Dietary levels of protein and free amino acids affect pancreatic proteases activities, amino acids transporters expression and serum amino acid concentrations in starter pigs

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The supplementation of low protein diets with free AA for pigs improves the AA profile and reduces N excretion (Carter et al., 1996). Five free essential AA, feed‐grade, are currently available to be included in practical diets and, when added properly, can substantially reduce their protein content. Low‐protein AA‐supplemented diets may contain up to 60% free Lys and as low as 40% protein‐bound (PB) Lys. The free AA are available for absorption as they reach the proximal small intestine but the PB AA need to be released during protein digestion before their absorption takes place. Thus, the content of PB and free AA in the diet may affect the absorption site of AA in the small intestine of pigs.
The protein concentration in the small intestine digesta, which reflects the dietary protein content, seems to affect the secretion of pancreatic proteases in animals. Rats fed low protein diets secrete less pancreatic trypsin and chymotrypsin than those fed high‐protein diets (Green et al., 1986; Fushiki and Iwai, 1989). Moreover, the availability of free AA appears to affect the abundance of AA transporters in the small intestine of pigs (Morales et al., 2013). Lysine absorption is critical because it is the first limiting AA in most feed ingredients for pigs. Lysine is absorbed via the systems b0,+AT (Majumder et al., 2009) and y+LAT1 (Bröer, 2008) in exchange for neutral AA (Leu). System B0AT1 is the major Leu transporter (Bröer, 2008). Our hypothesis was that the activities of pancreatic proteases decrease in pigs fed a low‐protein diet compared with pigs fed a high‐protein diet, and that the supplementation with free AA stimulates the abundance (expression) of mRNA coding for AA transporters along the whole small intestine. In turn, the absorption and serum concentration of AA would be affected as well. However, there is no available data regarding these assumptions in young pigs.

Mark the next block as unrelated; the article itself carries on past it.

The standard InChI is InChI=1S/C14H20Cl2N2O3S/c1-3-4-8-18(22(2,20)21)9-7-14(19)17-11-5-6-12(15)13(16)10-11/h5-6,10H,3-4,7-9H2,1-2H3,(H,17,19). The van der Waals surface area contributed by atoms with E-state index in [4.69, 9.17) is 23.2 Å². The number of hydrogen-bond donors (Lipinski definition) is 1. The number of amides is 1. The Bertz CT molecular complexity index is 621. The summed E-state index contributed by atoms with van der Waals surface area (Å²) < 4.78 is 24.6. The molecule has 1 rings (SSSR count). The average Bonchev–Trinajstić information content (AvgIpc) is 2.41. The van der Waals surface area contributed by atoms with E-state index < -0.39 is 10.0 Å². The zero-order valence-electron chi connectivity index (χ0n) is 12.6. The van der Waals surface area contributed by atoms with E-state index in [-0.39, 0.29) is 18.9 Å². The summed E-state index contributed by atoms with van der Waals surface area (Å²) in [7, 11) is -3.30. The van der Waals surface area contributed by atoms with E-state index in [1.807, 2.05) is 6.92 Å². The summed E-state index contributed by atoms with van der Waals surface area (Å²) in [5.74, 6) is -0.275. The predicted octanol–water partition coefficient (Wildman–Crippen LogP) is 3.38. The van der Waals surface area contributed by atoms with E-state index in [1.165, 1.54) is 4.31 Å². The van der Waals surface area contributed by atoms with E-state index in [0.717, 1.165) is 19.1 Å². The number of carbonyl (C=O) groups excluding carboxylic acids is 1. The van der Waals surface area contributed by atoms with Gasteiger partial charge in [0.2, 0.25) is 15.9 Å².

The objective of the present study was to compare the effect of feeding pigs with either a low‐protein diet supplemented with free AA or a high‐protein diet with no supplemental free AA on: (i) the activity of trypsin and chymotrypsin in duodenal and jejunal digesta, (ii) the expression of two cationic AA and one neutral AA transporters in duodenum, jejunum and ileum, (iii) the concentrations of free AA in serum. The enzyme activities and the expression of AA transporters among the intestinal segments were also compared.
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